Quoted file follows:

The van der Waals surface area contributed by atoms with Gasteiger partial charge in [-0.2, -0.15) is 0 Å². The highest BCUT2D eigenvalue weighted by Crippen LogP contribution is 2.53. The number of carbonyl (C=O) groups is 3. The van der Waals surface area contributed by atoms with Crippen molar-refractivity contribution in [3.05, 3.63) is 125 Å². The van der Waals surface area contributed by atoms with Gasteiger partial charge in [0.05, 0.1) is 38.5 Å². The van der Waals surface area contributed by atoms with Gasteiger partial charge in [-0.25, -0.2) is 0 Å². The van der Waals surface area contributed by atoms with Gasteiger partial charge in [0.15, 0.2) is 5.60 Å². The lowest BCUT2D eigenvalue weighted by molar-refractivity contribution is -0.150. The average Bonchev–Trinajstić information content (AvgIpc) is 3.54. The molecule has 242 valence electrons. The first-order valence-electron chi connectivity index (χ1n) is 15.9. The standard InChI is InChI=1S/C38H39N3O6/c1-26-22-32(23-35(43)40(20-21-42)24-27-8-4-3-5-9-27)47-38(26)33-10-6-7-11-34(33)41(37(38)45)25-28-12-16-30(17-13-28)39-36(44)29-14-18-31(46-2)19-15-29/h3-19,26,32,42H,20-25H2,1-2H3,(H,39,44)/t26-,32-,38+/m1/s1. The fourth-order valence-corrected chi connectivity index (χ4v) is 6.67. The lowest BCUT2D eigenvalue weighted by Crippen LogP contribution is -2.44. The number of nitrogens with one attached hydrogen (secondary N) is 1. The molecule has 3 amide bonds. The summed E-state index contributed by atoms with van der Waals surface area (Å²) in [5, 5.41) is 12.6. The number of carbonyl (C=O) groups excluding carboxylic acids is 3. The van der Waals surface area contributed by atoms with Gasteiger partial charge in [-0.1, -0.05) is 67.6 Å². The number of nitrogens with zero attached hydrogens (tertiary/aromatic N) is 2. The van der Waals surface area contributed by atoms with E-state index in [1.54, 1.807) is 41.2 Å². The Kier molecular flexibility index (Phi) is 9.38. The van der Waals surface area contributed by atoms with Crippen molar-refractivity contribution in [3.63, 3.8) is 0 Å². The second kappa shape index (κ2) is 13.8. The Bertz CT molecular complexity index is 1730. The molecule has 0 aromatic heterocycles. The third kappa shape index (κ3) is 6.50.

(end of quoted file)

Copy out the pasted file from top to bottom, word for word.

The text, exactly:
The van der Waals surface area contributed by atoms with Gasteiger partial charge in [-0.2, -0.15) is 0 Å². The highest BCUT2D eigenvalue weighted by Crippen LogP contribution is 2.53. The number of carbonyl (C=O) groups is 3. The van der Waals surface area contributed by atoms with Crippen molar-refractivity contribution in [3.05, 3.63) is 125 Å². The van der Waals surface area contributed by atoms with Gasteiger partial charge in [0.05, 0.1) is 38.5 Å². The van der Waals surface area contributed by atoms with Gasteiger partial charge in [-0.25, -0.2) is 0 Å². The van der Waals surface area contributed by atoms with Gasteiger partial charge in [0.15, 0.2) is 5.60 Å². The lowest BCUT2D eigenvalue weighted by molar-refractivity contribution is -0.150. The average Bonchev–Trinajstić information content (AvgIpc) is 3.54. The molecule has 242 valence electrons. The first-order valence-electron chi connectivity index (χ1n) is 15.9. The standard InChI is InChI=1S/C38H39N3O6/c1-26-22-32(23-35(43)40(20-21-42)24-27-8-4-3-5-9-27)47-38(26)33-10-6-7-11-34(33)41(37(38)45)25-28-12-16-30(17-13-28)39-36(44)29-14-18-31(46-2)19-15-29/h3-19,26,32,42H,20-25H2,1-2H3,(H,39,44)/t26-,32-,38+/m1/s1. The fourth-order valence-corrected chi connectivity index (χ4v) is 6.67. The lowest BCUT2D eigenvalue weighted by Crippen LogP contribution is -2.44. The number of nitrogens with one attached hydrogen (secondary N) is 1. The molecule has 3 amide bonds. The summed E-state index contributed by atoms with van der Waals surface area (Å²) in [5, 5.41) is 12.6. The number of carbonyl (C=O) groups excluding carboxylic acids is 3. The van der Waals surface area contributed by atoms with Gasteiger partial charge in [-0.1, -0.05) is 67.6 Å². The number of nitrogens with zero attached hydrogens (tertiary/aromatic N) is 2. The van der Waals surface area contributed by atoms with E-state index in [1.54, 1.807) is 41.2 Å². The Kier molecular flexibility index (Phi) is 9.38. The van der Waals surface area contributed by atoms with Crippen molar-refractivity contribution in [3.63, 3.8) is 0 Å². The second kappa shape index (κ2) is 13.8. The Bertz CT molecular complexity index is 1730. The molecule has 0 aromatic heterocycles. The third kappa shape index (κ3) is 6.50.